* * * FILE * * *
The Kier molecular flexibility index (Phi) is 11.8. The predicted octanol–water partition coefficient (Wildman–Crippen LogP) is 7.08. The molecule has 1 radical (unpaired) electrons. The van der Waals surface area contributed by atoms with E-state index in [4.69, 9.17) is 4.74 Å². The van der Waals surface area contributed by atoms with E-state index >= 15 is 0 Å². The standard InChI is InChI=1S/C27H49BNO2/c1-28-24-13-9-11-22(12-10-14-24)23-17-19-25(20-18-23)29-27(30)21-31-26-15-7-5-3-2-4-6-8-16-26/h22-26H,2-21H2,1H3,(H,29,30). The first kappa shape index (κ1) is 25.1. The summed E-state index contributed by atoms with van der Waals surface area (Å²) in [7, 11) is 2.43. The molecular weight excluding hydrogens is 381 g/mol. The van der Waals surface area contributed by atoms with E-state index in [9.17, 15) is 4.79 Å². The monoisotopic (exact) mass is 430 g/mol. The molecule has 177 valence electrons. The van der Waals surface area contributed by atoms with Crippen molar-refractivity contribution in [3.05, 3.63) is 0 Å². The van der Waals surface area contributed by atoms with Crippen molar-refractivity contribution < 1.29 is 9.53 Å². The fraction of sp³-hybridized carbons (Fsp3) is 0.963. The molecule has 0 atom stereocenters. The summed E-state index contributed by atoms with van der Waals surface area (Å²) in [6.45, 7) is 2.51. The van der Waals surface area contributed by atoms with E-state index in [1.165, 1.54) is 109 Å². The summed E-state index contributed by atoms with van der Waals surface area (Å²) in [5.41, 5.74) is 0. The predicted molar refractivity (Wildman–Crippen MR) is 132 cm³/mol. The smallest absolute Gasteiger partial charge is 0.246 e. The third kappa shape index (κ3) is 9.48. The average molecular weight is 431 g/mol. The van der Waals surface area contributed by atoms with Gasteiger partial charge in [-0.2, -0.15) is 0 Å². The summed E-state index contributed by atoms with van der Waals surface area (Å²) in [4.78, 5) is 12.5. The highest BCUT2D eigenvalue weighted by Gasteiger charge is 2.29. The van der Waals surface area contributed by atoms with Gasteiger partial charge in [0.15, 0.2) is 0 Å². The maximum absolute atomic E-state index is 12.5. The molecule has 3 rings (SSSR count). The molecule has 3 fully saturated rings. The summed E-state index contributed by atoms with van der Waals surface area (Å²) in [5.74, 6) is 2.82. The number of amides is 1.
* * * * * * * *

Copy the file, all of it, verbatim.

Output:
The Kier molecular flexibility index (Phi) is 11.8. The predicted octanol–water partition coefficient (Wildman–Crippen LogP) is 7.08. The molecule has 1 radical (unpaired) electrons. The van der Waals surface area contributed by atoms with E-state index in [4.69, 9.17) is 4.74 Å². The van der Waals surface area contributed by atoms with E-state index >= 15 is 0 Å². The standard InChI is InChI=1S/C27H49BNO2/c1-28-24-13-9-11-22(12-10-14-24)23-17-19-25(20-18-23)29-27(30)21-31-26-15-7-5-3-2-4-6-8-16-26/h22-26H,2-21H2,1H3,(H,29,30). The first kappa shape index (κ1) is 25.1. The summed E-state index contributed by atoms with van der Waals surface area (Å²) in [7, 11) is 2.43. The molecular weight excluding hydrogens is 381 g/mol. The van der Waals surface area contributed by atoms with E-state index in [9.17, 15) is 4.79 Å². The monoisotopic (exact) mass is 430 g/mol. The molecule has 177 valence electrons. The van der Waals surface area contributed by atoms with Crippen molar-refractivity contribution in [3.05, 3.63) is 0 Å². The van der Waals surface area contributed by atoms with Crippen molar-refractivity contribution < 1.29 is 9.53 Å². The fraction of sp³-hybridized carbons (Fsp3) is 0.963. The molecule has 0 atom stereocenters. The summed E-state index contributed by atoms with van der Waals surface area (Å²) in [6.45, 7) is 2.51. The van der Waals surface area contributed by atoms with E-state index in [1.165, 1.54) is 109 Å². The summed E-state index contributed by atoms with van der Waals surface area (Å²) in [5.41, 5.74) is 0. The predicted molar refractivity (Wildman–Crippen MR) is 132 cm³/mol. The smallest absolute Gasteiger partial charge is 0.246 e. The third kappa shape index (κ3) is 9.48. The average molecular weight is 431 g/mol. The van der Waals surface area contributed by atoms with Gasteiger partial charge in [-0.2, -0.15) is 0 Å². The summed E-state index contributed by atoms with van der Waals surface area (Å²) in [4.78, 5) is 12.5. The highest BCUT2D eigenvalue weighted by Gasteiger charge is 2.29. The van der Waals surface area contributed by atoms with Gasteiger partial charge in [0.15, 0.2) is 0 Å². The maximum absolute atomic E-state index is 12.5. The molecule has 3 rings (SSSR count). The molecule has 3 fully saturated rings. The summed E-state index contributed by atoms with van der Waals surface area (Å²) in [5.74, 6) is 2.82. The number of amides is 1.